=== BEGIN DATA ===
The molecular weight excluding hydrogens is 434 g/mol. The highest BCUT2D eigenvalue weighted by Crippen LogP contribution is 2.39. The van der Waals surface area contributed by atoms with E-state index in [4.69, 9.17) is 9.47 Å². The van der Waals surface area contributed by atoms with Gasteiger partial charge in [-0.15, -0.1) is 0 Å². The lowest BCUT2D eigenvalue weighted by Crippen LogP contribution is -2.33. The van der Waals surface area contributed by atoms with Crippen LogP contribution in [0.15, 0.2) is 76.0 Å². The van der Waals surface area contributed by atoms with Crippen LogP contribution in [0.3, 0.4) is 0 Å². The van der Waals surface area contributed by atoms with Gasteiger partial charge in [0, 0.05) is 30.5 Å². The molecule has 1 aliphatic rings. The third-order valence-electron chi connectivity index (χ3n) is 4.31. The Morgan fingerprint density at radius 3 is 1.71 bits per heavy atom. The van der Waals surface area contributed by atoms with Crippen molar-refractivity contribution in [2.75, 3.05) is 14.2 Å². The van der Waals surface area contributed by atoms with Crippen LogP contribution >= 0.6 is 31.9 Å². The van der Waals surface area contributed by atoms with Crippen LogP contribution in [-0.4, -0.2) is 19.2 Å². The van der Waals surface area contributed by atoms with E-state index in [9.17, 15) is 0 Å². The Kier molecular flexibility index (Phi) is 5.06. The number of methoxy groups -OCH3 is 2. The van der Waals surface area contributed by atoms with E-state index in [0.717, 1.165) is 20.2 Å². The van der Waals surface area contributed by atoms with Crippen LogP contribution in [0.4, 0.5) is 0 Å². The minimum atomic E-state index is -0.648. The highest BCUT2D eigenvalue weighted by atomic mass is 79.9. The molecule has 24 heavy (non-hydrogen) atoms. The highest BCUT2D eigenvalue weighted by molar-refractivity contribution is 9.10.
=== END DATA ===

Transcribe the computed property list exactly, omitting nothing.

The molecular weight excluding hydrogens is 434 g/mol. The highest BCUT2D eigenvalue weighted by Crippen LogP contribution is 2.39. The van der Waals surface area contributed by atoms with E-state index in [4.69, 9.17) is 9.47 Å². The van der Waals surface area contributed by atoms with Gasteiger partial charge in [-0.15, -0.1) is 0 Å². The lowest BCUT2D eigenvalue weighted by Crippen LogP contribution is -2.33. The van der Waals surface area contributed by atoms with Crippen LogP contribution in [0.15, 0.2) is 76.0 Å². The van der Waals surface area contributed by atoms with Crippen LogP contribution in [0.3, 0.4) is 0 Å². The van der Waals surface area contributed by atoms with Gasteiger partial charge in [0, 0.05) is 30.5 Å². The molecule has 1 aliphatic rings. The third-order valence-electron chi connectivity index (χ3n) is 4.31. The Morgan fingerprint density at radius 3 is 1.71 bits per heavy atom. The van der Waals surface area contributed by atoms with Crippen molar-refractivity contribution in [2.75, 3.05) is 14.2 Å². The van der Waals surface area contributed by atoms with Crippen LogP contribution >= 0.6 is 31.9 Å². The van der Waals surface area contributed by atoms with Crippen LogP contribution in [-0.4, -0.2) is 19.2 Å². The van der Waals surface area contributed by atoms with E-state index in [9.17, 15) is 0 Å². The Kier molecular flexibility index (Phi) is 5.06. The number of methoxy groups -OCH3 is 2. The van der Waals surface area contributed by atoms with E-state index in [0.717, 1.165) is 20.2 Å². The van der Waals surface area contributed by atoms with Crippen LogP contribution in [0.4, 0.5) is 0 Å². The minimum atomic E-state index is -0.648. The highest BCUT2D eigenvalue weighted by atomic mass is 79.9. The molecule has 24 heavy (non-hydrogen) atoms. The highest BCUT2D eigenvalue weighted by molar-refractivity contribution is 9.10.